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Neon-Streaked Pictures Blurs Boundaries Between Painting and Digital Art

Lauren Pelc-McArthur makes paintings for our overstimulated information age.

Starting this week, Canadian artist Lauren Pelc-McArthur takes over the Toronto-based Project Gallery with Blanking Field, her very first solo show. This new series of works highlights Pelc-McArthur’s multidisciplinary approaches and demonstrates her strong interest in fusing traditional painting and digital matter to explore the stream of data and information that we're constantly deluged with. “I was thinking about sensory overload while making this series,” Pelc-McArthur tells The Creators Project. “When we are engaging with technology we are bombarded with all kinds of information in snippets; ads, listicles, Upworthy headlines. I fluctuate between various styles of painting and disjointed brush strokes to instill a presence of information in disarray,” she says.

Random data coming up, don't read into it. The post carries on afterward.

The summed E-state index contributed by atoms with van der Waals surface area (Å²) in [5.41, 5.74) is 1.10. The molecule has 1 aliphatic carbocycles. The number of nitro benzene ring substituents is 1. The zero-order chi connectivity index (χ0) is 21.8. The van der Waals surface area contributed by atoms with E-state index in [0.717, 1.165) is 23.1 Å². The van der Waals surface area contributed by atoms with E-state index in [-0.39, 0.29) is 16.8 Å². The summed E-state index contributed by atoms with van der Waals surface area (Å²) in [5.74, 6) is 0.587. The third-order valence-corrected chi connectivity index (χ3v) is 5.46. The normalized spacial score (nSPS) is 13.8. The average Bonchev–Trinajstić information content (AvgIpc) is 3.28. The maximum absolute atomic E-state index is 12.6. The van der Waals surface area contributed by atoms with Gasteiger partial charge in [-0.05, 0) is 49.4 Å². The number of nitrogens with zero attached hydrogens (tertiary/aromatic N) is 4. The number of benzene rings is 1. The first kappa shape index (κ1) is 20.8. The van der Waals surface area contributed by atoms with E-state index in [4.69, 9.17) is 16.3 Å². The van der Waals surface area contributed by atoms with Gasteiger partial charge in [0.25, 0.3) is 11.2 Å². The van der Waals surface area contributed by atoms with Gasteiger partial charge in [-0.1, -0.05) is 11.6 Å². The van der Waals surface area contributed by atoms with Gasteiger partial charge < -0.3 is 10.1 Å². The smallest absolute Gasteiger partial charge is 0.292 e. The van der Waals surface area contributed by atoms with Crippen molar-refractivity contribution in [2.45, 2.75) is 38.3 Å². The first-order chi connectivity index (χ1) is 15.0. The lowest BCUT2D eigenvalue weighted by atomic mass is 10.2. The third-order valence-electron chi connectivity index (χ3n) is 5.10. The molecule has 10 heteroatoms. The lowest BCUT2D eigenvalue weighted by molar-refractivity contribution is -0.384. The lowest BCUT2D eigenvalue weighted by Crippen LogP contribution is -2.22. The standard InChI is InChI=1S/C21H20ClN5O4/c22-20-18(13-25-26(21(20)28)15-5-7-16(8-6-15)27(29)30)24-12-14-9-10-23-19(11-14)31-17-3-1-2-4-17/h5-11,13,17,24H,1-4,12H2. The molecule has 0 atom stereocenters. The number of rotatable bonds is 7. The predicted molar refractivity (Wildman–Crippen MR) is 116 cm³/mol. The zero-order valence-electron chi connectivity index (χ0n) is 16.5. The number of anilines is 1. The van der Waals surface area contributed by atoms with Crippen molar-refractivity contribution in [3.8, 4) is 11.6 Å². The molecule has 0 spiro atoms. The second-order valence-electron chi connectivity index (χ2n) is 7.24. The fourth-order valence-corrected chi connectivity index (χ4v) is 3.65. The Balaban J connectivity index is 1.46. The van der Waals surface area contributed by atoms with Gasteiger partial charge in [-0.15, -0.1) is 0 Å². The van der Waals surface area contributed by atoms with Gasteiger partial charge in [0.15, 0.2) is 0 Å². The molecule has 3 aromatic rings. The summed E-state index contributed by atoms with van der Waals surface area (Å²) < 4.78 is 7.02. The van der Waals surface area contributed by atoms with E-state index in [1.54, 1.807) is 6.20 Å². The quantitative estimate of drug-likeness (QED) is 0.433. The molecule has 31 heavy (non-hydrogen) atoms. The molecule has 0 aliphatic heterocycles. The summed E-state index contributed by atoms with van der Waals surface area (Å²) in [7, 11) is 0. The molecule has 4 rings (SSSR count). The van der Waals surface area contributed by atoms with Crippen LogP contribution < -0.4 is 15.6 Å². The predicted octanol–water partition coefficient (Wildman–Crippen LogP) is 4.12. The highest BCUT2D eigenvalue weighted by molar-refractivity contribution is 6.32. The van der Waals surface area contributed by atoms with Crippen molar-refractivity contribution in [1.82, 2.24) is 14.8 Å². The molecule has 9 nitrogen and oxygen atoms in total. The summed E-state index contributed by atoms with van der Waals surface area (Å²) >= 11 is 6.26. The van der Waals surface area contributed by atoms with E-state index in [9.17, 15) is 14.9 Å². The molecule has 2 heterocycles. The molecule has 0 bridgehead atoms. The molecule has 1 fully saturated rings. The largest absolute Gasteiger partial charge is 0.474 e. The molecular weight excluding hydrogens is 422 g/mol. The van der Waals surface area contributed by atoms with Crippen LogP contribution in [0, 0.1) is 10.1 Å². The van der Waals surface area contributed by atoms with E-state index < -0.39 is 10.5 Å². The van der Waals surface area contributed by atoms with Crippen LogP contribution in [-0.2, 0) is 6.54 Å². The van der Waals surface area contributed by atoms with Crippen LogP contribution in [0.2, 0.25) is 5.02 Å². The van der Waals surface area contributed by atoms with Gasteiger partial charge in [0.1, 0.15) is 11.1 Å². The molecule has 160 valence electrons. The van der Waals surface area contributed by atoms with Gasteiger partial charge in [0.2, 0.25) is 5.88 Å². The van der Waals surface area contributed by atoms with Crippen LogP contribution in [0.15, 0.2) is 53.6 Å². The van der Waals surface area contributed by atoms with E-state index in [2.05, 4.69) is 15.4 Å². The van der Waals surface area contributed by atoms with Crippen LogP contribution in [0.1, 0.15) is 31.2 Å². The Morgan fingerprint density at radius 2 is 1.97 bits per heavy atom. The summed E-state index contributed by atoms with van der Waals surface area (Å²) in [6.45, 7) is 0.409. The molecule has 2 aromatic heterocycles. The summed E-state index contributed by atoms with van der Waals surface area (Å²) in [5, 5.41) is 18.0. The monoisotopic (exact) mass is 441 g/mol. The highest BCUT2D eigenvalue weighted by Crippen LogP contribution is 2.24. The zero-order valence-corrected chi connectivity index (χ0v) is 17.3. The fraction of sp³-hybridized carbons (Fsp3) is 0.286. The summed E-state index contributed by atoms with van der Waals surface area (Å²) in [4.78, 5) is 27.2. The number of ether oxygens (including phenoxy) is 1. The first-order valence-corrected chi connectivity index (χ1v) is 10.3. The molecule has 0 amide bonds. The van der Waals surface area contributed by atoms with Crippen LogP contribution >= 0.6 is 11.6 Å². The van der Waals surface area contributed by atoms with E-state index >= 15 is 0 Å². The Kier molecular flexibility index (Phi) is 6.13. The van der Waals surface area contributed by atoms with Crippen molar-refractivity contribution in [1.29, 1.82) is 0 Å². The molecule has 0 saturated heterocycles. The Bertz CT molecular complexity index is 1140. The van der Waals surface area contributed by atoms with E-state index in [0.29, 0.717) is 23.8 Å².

Pelc-Mcarthur blurs the line between tangible and intangible, but she also investigates virtual and physical boundaries by manipulating many media—ranging from paintings and web-based projects to videos and even sculptures—to generate her eye-catching, bold-colored hybrid-paintings.

Thus, she deconstructs classic imagery, revisiting important concepts of composition to give life to stunning abstract and dynamic neon shapes and patterns created by well-oiled back-and-forths from digital to traditional mediums. “I have worked in both mediums simultaneously for a few years. The paintings are informed by the work I make on computers and in turn, my paintings are used as materials and textures in my digital work," she says. “Often I am interested in what happens to a visual medium once it translates into another."

“Along with a few other shows in Canada and the U.S, I’m starting to work on a new video piece for the Chromatic Festival in Montreal,” she says.

Blanking Field will be on view until March 13th. Click here to learn more about Lauren Pelc McArthur's work. 

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